“Without this class, I might be dead or in jail, probably on the run.”— Gilliano joseph, learning enrichment foundation graduate
Every day, youth at the Learning Enrichment Foundation are given second chances to succeed in a world where most people wrote them off from the start.
The LEF, located in the Weston Road and Eglinton Avenue area of Toronto is a centre that provides services, courses and counseling to marginalized Canadians.
LEF offers programs such as a woodworking, culinary arts, and a number of other services to new Canadians, or youth who need help getting on their feet. Gilliano Joseph, a.k.a. Gilly Gadan, is a recent graduate of the cooks training program at the LEF. He found his way to the LEF kitchen via Ontario’s court system. After hearing about the woodworking program from a friend, he soon got involved. When an opening in the cooks training program appeared, he jumped on it.
“All of a sudden the class started, and it was a blessing,” says the 22-year-old who has spent the last five years of his life relying on illegal activity as his main source of income. “Without this class I might be dead or in jail, probably on the run.”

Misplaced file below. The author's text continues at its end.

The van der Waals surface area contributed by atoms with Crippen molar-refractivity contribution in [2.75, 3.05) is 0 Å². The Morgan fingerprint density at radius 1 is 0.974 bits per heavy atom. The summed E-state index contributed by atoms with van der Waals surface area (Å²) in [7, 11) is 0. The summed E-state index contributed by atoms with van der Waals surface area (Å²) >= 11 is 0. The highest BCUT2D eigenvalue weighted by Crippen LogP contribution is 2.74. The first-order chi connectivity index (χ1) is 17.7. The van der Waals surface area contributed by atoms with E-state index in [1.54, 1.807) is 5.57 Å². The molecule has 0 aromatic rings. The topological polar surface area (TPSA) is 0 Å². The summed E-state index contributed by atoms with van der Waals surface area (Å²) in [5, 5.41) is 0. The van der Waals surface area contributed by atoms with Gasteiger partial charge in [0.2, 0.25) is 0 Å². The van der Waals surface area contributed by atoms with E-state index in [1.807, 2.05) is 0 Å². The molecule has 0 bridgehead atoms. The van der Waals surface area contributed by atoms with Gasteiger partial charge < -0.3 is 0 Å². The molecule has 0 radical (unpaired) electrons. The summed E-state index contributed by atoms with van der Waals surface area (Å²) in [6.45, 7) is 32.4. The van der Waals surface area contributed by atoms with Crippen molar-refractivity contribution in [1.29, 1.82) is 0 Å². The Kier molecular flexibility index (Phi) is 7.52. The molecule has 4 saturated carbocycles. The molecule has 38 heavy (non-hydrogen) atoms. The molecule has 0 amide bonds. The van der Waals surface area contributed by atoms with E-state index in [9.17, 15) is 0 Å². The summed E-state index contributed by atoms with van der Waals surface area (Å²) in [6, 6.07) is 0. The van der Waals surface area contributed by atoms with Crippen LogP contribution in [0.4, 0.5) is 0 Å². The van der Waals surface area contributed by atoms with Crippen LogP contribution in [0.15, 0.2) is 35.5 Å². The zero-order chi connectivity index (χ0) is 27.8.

The course is a 17-week program to prepare students for work in the food industry.
The students receive minimum wage to prepare hundreds of diverse meals everyday for shelters, day cares and retirement homes, along with preparing themselves for the working world.
“It’s not like a structured school environment per se,” says Leslie McDougall, comanager of youth programs at the LEF. “Even though we do have some classroom stuff, there’s no put downs. It’s OK if you answer wrong.”
She says it’s important to provide lots of flexibility in the system, so the youth build their confidence.
Trisha Purnwasi, 18, has been building her skills at the LEF for a year. She does things like work on her resumé, build furniture, and builds important relationships that help her day-today life. Purnwasi has been arrested three times since she was 15 on charges ranging from arson, drug trafficking and assault. She says the LEF has changed her life.
“I learned that I can do something with my life,” she says. “I can make something out of myself.”
She gleams when she recalls how she felt to discover she had the talent to make and sell her own furniture.
A lot of the kids that walk into the LEF are rejected from other programs because they may not have stable housing or are caught in court, but the LEF understands the difficulty and tries to help, says Mc- Dougall.
“They all have potential,” she says. “It’s just finding what and where.”
“I never saw myself doing something specific,” says Joseph. “I never saw a legit way to feed my family.”
The program has given him a positive outlook and shown him he is capable of much more than crime.
The cooks training program is funded by Service Canada. The program has an 80 percent employment rate for students following the course. For more on the LEF call 416-760-2551.